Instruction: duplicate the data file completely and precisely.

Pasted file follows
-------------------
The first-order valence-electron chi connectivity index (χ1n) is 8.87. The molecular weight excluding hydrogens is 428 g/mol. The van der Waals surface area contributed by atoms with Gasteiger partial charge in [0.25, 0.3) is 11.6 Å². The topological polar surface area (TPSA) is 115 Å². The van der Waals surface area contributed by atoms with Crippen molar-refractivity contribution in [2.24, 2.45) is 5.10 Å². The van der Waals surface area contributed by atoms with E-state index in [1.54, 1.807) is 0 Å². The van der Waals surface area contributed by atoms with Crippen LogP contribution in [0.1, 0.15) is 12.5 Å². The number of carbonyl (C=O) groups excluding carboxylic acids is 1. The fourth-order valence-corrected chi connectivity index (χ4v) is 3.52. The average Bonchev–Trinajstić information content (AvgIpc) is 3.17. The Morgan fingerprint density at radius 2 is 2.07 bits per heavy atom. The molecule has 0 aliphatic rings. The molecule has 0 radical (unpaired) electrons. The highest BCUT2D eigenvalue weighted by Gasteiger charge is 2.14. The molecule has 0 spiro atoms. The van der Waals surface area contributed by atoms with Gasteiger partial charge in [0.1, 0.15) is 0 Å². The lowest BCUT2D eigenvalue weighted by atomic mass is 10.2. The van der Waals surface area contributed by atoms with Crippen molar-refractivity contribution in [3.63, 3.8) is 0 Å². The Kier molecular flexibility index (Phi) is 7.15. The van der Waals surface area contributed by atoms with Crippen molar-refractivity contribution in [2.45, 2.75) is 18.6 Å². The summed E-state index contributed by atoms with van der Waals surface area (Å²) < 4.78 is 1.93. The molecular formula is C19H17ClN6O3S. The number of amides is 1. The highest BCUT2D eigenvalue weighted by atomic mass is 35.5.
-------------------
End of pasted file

The first-order valence-electron chi connectivity index (χ1n) is 8.87. The molecular weight excluding hydrogens is 428 g/mol. The van der Waals surface area contributed by atoms with Gasteiger partial charge in [0.25, 0.3) is 11.6 Å². The topological polar surface area (TPSA) is 115 Å². The van der Waals surface area contributed by atoms with Crippen molar-refractivity contribution in [2.24, 2.45) is 5.10 Å². The van der Waals surface area contributed by atoms with E-state index in [1.54, 1.807) is 0 Å². The van der Waals surface area contributed by atoms with Crippen LogP contribution in [0.1, 0.15) is 12.5 Å². The number of carbonyl (C=O) groups excluding carboxylic acids is 1. The fourth-order valence-corrected chi connectivity index (χ4v) is 3.52. The average Bonchev–Trinajstić information content (AvgIpc) is 3.17. The Morgan fingerprint density at radius 2 is 2.07 bits per heavy atom. The molecule has 0 aliphatic rings. The molecule has 0 radical (unpaired) electrons. The highest BCUT2D eigenvalue weighted by Gasteiger charge is 2.14. The molecule has 0 spiro atoms. The van der Waals surface area contributed by atoms with Gasteiger partial charge in [0.1, 0.15) is 0 Å². The lowest BCUT2D eigenvalue weighted by atomic mass is 10.2. The van der Waals surface area contributed by atoms with Crippen molar-refractivity contribution in [3.63, 3.8) is 0 Å². The Kier molecular flexibility index (Phi) is 7.15. The van der Waals surface area contributed by atoms with Crippen molar-refractivity contribution in [2.45, 2.75) is 18.6 Å². The summed E-state index contributed by atoms with van der Waals surface area (Å²) < 4.78 is 1.93. The molecular formula is C19H17ClN6O3S. The number of amides is 1. The highest BCUT2D eigenvalue weighted by atomic mass is 35.5.